America, land of opportunity.
That depends on who you talk to.
Bears' wide receiver Brandon Marshall signs a three-year, $30 million extension with $23 million guaranteed.
The Tigers' Miguel Cabrera gets a 10-year contract worth $292 million. That's $180,247 per game.
Bears' quarterback Jay Cutler is pulling in $126,700,000 over seven years – a cool $1,131,250 per game on a team that's missed the playoffs three straight seasons.
The 2013-14 salary of Bulls' superstar Derrick Rose is $17,632,688 – that's $48,315 daily – and he's appeared in only 49 games since the 2011-12 season.
Teams are willing to pay obscene salaries, fans continue attending games and whining about ticket prices, and the average family is at the mercy of greedy cable companies.
That's professional sports. You expect the blood-letting.
But something's not right in America, land of opportunity, when athletes are society's highest-paid individuals while the poor are discarded like an old pair of tattered gym shoes.
People beg in this country and are stepped over or ignored on crowded sidewalks.
Last Saturday afternoon while walking down Michigan Ave., the Magnificent Mile, I counted eight men and a teenage girl within five blocks of each other, seated on the cold pavement, blankets over their shoulders, wearing threads, holding crumpled signs smeared with mud, pleading for help.
Each sign tugged at your heart.
"Help me, I have nowhere to go"
"I feel shamed, worthless, this is my fault"
"I have nothing"
"God, help me. I need food"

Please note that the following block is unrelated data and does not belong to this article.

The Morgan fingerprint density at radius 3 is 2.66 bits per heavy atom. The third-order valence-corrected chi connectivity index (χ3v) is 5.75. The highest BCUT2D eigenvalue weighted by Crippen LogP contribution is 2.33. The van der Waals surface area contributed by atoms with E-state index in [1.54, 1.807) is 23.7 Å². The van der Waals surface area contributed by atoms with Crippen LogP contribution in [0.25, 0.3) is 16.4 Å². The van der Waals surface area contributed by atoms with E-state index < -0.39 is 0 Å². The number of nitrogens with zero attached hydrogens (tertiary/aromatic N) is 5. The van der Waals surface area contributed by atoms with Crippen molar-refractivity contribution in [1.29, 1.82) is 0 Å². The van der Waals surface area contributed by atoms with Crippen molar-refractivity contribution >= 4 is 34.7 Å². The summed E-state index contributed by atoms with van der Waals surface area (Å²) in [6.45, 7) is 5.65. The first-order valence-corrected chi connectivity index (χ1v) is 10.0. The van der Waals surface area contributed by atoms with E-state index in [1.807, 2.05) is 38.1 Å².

"My family kicked me out"
These were not con artists. They were truly suffering.
Most stared at the pavement, ashamed to look up.
One middle-aged man held his dog and it wagged its tail as strangers passed by, completely oblivious.
The scene was repeated along Ontario and Lake streets, where the indigent averaged maybe two per block.
They were all quiet for the most part. Some tapped a tin can on the pavement, others placed it nearby but wouldn't make eye contact.
The New York Yankees played the Cubs on Tuesday night and fans got to see Japanese pitching sensation Masahiro Tanaka, who is making $22 million this season for throwing a ball.
Strolling down Michigan Avenue, I saw hundreds of young people darting in and out of the fancy clothing and jewelry stores. As they passed those begging near the curb, they stepped over them like you would an empty Burger King bag.
Some young adults glanced down and chuckled, though I don't know what was so funny.
America, land of opportunity.
It's happening here, too. I see people begging off the Chicago Skyway, at the Indianapolis Boulevard exit. And along the median.
Our priorities seem a bit messed up, don't you think? This poverty issue can't be ignored. I have no answer but let's make these people a priority instead of fawning over a .350 hitter or All-Pro wide receiver.
Those in government who are a lot smarter than me must have an answer. But first, they have to care.